Or do you swing from building to building on vines?
“Up top. Where’s your office?”
“I'll tell you on the way.”

***

Dalworthy reminded himself several times during the ride that he needed to come up with a less debilitating method of diluting the lousy taste of humanity when he finished a job. It was all right to dive into the seething pit of downtown from time to time. It helped clear the air after a particularly crummy job, and it was entertainment when boredom set in up top. Otherwise, the lower city was a hell cast in concrete.
His friends, the few he had, said that his visits to downtown were connected to a deep-seated desire to be punished and that he had a subconscious suicidal urge. For what? Hell, if he had wanted to die he would have stayed with his old man and followed the bastard into glorious self-destruction plastered to the oncoming face of a runaway asteroid mine.
It wasn’t that what he did to stay in the upper city was so bad. No, he enjoyed his work and that, he figured, was probably the reason he was good at it. But the people…he was sure the people were the root of his problem. That is, if people was the appropriate word for his sordid clientele.
Dalworthy rarely had the pleasure of doing a job for some decent family whose son, hormones at the boiling point, or daughter with a misguided sense of what romance was all about had slipped off to taste the spoiling, forbidden fruits below the sixth floor. Maybe they had run off to join Space Corps. Lots of kids did that so they could take part in the endless adventure the Corps hyped on the Net but rarely delivered. Dalworthy knew that one too well.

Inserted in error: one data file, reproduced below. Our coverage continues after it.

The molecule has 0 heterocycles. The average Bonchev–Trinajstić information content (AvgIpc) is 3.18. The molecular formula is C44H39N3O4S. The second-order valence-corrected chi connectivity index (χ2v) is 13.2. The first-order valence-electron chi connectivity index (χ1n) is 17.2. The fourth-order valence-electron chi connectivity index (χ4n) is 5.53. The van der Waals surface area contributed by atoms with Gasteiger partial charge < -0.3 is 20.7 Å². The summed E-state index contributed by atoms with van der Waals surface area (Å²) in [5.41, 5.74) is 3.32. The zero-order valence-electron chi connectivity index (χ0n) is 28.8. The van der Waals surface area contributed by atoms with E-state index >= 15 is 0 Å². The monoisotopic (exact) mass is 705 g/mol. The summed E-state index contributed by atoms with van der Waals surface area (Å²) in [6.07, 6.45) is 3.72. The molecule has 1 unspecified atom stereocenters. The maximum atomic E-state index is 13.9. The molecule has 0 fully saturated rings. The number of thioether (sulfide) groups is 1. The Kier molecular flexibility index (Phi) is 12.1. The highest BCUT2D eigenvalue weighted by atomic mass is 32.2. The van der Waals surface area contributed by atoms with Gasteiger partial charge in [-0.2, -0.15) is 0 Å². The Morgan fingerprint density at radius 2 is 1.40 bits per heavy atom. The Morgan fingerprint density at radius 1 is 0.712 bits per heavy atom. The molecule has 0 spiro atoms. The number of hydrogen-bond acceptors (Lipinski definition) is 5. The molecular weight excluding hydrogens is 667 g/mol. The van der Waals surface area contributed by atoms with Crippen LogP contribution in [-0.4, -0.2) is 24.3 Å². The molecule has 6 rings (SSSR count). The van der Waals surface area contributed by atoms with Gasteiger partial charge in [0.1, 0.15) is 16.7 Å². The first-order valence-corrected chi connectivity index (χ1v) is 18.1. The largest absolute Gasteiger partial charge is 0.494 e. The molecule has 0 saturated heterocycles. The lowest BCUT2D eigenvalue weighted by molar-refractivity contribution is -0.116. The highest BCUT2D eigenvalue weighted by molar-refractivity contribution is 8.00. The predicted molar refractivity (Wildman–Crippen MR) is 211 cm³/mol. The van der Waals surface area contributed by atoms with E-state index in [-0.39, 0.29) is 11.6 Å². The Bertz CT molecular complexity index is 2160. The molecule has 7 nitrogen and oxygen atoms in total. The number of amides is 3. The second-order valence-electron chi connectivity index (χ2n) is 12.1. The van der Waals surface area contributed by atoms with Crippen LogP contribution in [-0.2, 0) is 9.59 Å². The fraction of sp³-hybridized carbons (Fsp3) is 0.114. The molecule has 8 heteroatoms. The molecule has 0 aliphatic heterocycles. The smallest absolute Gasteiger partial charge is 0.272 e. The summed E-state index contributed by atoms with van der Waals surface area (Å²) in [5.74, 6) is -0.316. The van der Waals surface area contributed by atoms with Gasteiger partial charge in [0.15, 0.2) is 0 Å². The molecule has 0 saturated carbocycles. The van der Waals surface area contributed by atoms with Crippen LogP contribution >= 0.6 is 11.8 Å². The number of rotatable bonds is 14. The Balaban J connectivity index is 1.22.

“Pick a star, any star, then come see if you measure up to our standard of excellence. If you are one of the lucky ones, the adventure of a lifetime will begin. Press ‘GO’ now for your free vid and sample test. SPACE CORPS. Gateway to the stars.”
Stars, a word they used for dramatic effect only, remained a long way out of reach, and you could meet the Corps “standard of excellence” if you had a warm body and a head as empty as a vacuum. Most of the kids falling for that one would wind up running a pellet feeder on an atmosphere converting outstation around Venus in the no g section or cleaning tracks in one of the lunar mines for ten years before moving on to other delightful tasks. If they survived their contract, a standard eighty-year deal, they were given an allowance that would barely keep them on the third floor—maybe the fourth if they knew how to deal.
Some adventure. Some reward.
But they weren’t the ones he tracked. No, the majority of his work was with creeps, liars, cheats, and convicts-in-the-making who were trying to find someone of similar ilk. Dalworthy loved his work; he just detested most of the people involved in it. It was simple. He liked to keep things simple.
Like this phony, prehistoric fuzz ball.
“Say Dalworthy, what do you usually get for a job like this?”
“Paranoid and cynical. Watch where the hell you’re going, all right?”
“Come on, Dalworthy, let's get serious,” the ape in pinstripes said.